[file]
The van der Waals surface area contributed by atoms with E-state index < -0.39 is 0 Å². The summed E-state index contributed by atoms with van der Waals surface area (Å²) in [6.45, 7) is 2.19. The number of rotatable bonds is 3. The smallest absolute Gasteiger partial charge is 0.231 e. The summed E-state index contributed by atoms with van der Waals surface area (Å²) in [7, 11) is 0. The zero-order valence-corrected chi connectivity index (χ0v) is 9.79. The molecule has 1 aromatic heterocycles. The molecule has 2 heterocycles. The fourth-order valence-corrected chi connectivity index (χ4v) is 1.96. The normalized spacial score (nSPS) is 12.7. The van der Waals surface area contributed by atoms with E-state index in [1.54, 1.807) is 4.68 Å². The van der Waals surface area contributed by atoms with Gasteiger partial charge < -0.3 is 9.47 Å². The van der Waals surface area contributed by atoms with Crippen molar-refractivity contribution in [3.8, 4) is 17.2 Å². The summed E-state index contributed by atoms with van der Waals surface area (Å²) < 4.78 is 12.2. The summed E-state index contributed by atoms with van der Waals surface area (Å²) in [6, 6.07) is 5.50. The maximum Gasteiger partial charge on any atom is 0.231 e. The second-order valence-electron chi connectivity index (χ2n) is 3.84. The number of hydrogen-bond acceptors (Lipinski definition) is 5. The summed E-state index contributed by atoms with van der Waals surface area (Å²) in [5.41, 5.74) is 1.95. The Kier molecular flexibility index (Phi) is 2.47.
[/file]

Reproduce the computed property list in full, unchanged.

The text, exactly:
The van der Waals surface area contributed by atoms with E-state index < -0.39 is 0 Å². The summed E-state index contributed by atoms with van der Waals surface area (Å²) in [6.45, 7) is 2.19. The number of rotatable bonds is 3. The smallest absolute Gasteiger partial charge is 0.231 e. The summed E-state index contributed by atoms with van der Waals surface area (Å²) in [7, 11) is 0. The zero-order valence-corrected chi connectivity index (χ0v) is 9.79. The molecule has 1 aromatic heterocycles. The molecule has 2 heterocycles. The fourth-order valence-corrected chi connectivity index (χ4v) is 1.96. The normalized spacial score (nSPS) is 12.7. The van der Waals surface area contributed by atoms with E-state index in [1.54, 1.807) is 4.68 Å². The van der Waals surface area contributed by atoms with Gasteiger partial charge < -0.3 is 9.47 Å². The van der Waals surface area contributed by atoms with Crippen molar-refractivity contribution in [3.8, 4) is 17.2 Å². The summed E-state index contributed by atoms with van der Waals surface area (Å²) < 4.78 is 12.2. The summed E-state index contributed by atoms with van der Waals surface area (Å²) in [6, 6.07) is 5.50. The maximum Gasteiger partial charge on any atom is 0.231 e. The second-order valence-electron chi connectivity index (χ2n) is 3.84. The number of hydrogen-bond acceptors (Lipinski definition) is 5. The summed E-state index contributed by atoms with van der Waals surface area (Å²) in [5.41, 5.74) is 1.95. The Kier molecular flexibility index (Phi) is 2.47.